It seems like anytime I meet a new group of people and tell them I’m a writer, I get questions like this at least once.
“How many books have you sold?”
“Are you able to make a living at that?”
“Are you successful?”
Or some variations thereof.
I hate these questions. I never have the right answers at hand, because the fact is, the answer is: If you knew me well enough for me to tell you the answers, you’d know already. If you don’t already know, you don’t know me well enough to ask.
Think about it. Essentially what these questions come down to is the age-old-taboo question: “How much money do you make?”
Sure, you might not know how much I make from the sale of each book. But if I told you I’ve sold 1,000 books, you’d make an estimate in your head. Same if I told you I’ve sold 1,000,000,000 books.
(For the record, it’s more than 1,000; less than 1,000,000,000.)
Look, I get it. People are curious. Behind the question are some other questions. People might be looking for inspiration (“I’ve always wanted to write a book … if she tells me she’s doing well, maybe I’ll pursue the dream, too!”). People might be looking for affirmation (“I’ve always been too afraid to follow my own dreams, so I just want to know it’s not worth it, it’s too hard, and you can’t make a living at it anyway”). The questions aren’t really about me. They’re about the person’s own dreams. I get that.
But every time someone asks me, I want to turn the question around: “Hm. Interesting question. Tell me, are you any good at what you do? Do you make a living at it? Would you consider yourself successful? Would your colleagues agree? Relative to other people in your field, where do you stand?” And so on.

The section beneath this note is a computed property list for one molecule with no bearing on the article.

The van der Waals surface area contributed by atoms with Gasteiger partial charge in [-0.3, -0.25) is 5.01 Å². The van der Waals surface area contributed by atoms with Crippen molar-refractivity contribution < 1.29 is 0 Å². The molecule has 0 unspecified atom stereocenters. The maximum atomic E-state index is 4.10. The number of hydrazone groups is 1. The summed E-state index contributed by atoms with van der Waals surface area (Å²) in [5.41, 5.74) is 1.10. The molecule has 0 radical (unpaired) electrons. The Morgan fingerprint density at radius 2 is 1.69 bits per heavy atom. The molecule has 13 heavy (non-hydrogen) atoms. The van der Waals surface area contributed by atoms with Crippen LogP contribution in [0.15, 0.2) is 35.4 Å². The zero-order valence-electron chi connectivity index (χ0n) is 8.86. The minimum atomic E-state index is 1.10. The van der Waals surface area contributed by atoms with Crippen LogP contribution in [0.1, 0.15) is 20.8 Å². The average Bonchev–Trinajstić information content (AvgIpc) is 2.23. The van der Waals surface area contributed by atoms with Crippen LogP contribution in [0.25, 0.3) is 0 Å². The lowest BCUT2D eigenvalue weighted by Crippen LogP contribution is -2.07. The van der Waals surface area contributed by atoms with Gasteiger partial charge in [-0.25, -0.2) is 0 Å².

Or I could go for the jugular:
“Tell me, do you like what you do? Have you followed your dreams?” Because usually, I know the answer to that one.
So here, once and for all, is what I’ll tell you.
Unless you’re already in the process of publishing a book and are in the game with me, I won’t tell you how many books I’ve sold (and then, only maybe). Yes, I am able to survive. I have a roof over my head, and I get by just fine. In my opinion, my books are great; each one is better than the last, which is the goal, always to be improving. Am I successful? Yes. Absolutely. Absolutely. Making the decision to try writing that first book was without a doubt the best thing I’ve ever done. It’s not easy, but it’s fantastic and I love it and I think I’ll keep doing it for a while (regardless of how many books I sell). I am happier with my career and my goals and my future than I’ve ever been.
That may not be the answer people want, but that’s what I’m giving.
P.S. Did you know you can read my entire first YA sci-fi adventure book, free, online? And if you’re a parent or educator, or just someone who enjoys activities, check out the free, thought-provoking, skill-building activities at the end of every chapter! The Universes Inside the Lighthouse (and subsequent books in the series) was inspired by my love of books like A Wrinkle In Time or shows like Doctor Who. It’s my own exploration and answer to the deep and sometimes unanswerable questions: what else is out there? What if we could meet aliens from other planets? What if everything were possible? What’s more, through the power of truth-through-fiction, The Universes Inside the Lighthouse addresses issues of loneliness and compassion and gives parents and educators an opening to discuss these challenging but important issues. I love this series so much and I hope you will too! Start reading chapter one here! And feel free to spread the word!
Check out Pam’s books!
- The Universes Inside the Lighthouse—YA sci-fi adventure / first in the Balky Point Adventures
- The Wishing Rock series—women’s fiction / wit, wisdom, and recipes
- The Pam on the Map series—travelogues / wit and wanderlust